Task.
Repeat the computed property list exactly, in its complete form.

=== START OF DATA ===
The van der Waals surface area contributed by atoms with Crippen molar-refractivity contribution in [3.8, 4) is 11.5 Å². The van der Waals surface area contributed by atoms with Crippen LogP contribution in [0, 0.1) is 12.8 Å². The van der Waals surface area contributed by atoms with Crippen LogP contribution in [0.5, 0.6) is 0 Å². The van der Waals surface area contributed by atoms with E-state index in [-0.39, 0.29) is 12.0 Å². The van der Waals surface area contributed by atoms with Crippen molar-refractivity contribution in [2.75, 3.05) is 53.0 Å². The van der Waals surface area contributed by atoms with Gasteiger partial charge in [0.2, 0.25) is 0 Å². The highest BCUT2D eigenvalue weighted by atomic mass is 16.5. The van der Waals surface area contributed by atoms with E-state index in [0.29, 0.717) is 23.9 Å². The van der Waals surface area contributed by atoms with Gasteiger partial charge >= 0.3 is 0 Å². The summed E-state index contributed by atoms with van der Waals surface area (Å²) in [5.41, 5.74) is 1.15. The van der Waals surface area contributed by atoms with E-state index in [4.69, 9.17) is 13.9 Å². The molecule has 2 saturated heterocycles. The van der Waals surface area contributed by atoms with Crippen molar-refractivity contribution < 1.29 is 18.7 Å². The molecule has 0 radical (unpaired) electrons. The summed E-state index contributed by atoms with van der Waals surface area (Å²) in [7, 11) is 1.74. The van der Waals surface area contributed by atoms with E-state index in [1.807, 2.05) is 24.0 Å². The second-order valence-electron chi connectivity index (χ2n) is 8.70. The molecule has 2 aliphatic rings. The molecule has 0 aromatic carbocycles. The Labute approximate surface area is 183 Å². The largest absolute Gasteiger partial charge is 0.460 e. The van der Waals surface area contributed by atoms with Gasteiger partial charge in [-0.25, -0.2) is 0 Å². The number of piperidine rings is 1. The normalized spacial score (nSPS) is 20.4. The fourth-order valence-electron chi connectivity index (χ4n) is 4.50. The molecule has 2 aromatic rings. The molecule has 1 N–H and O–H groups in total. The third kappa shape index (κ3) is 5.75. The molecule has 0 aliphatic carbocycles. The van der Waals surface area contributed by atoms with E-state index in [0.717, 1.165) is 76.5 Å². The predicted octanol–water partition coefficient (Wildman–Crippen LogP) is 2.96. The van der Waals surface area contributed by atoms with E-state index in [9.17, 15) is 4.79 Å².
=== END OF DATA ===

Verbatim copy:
The van der Waals surface area contributed by atoms with Crippen molar-refractivity contribution in [3.8, 4) is 11.5 Å². The van der Waals surface area contributed by atoms with Crippen LogP contribution in [0, 0.1) is 12.8 Å². The van der Waals surface area contributed by atoms with Crippen LogP contribution in [0.5, 0.6) is 0 Å². The van der Waals surface area contributed by atoms with E-state index in [-0.39, 0.29) is 12.0 Å². The van der Waals surface area contributed by atoms with Crippen molar-refractivity contribution in [2.75, 3.05) is 53.0 Å². The van der Waals surface area contributed by atoms with Gasteiger partial charge in [0.2, 0.25) is 0 Å². The highest BCUT2D eigenvalue weighted by atomic mass is 16.5. The van der Waals surface area contributed by atoms with E-state index in [0.29, 0.717) is 23.9 Å². The van der Waals surface area contributed by atoms with Gasteiger partial charge >= 0.3 is 0 Å². The summed E-state index contributed by atoms with van der Waals surface area (Å²) in [5.41, 5.74) is 1.15. The van der Waals surface area contributed by atoms with E-state index in [4.69, 9.17) is 13.9 Å². The molecule has 2 saturated heterocycles. The van der Waals surface area contributed by atoms with Crippen molar-refractivity contribution < 1.29 is 18.7 Å². The molecule has 0 radical (unpaired) electrons. The summed E-state index contributed by atoms with van der Waals surface area (Å²) in [7, 11) is 1.74. The van der Waals surface area contributed by atoms with E-state index in [1.807, 2.05) is 24.0 Å². The second-order valence-electron chi connectivity index (χ2n) is 8.70. The molecule has 2 aliphatic rings. The molecule has 0 aromatic carbocycles. The Labute approximate surface area is 183 Å². The largest absolute Gasteiger partial charge is 0.460 e. The van der Waals surface area contributed by atoms with Gasteiger partial charge in [-0.25, -0.2) is 0 Å². The number of piperidine rings is 1. The normalized spacial score (nSPS) is 20.4. The fourth-order valence-electron chi connectivity index (χ4n) is 4.50. The molecule has 2 aromatic rings. The molecule has 1 N–H and O–H groups in total. The third kappa shape index (κ3) is 5.75. The molecule has 0 aliphatic carbocycles. The van der Waals surface area contributed by atoms with E-state index in [0.717, 1.165) is 76.5 Å². The predicted octanol–water partition coefficient (Wildman–Crippen LogP) is 2.96. The van der Waals surface area contributed by atoms with E-state index in [9.17, 15) is 4.79 Å².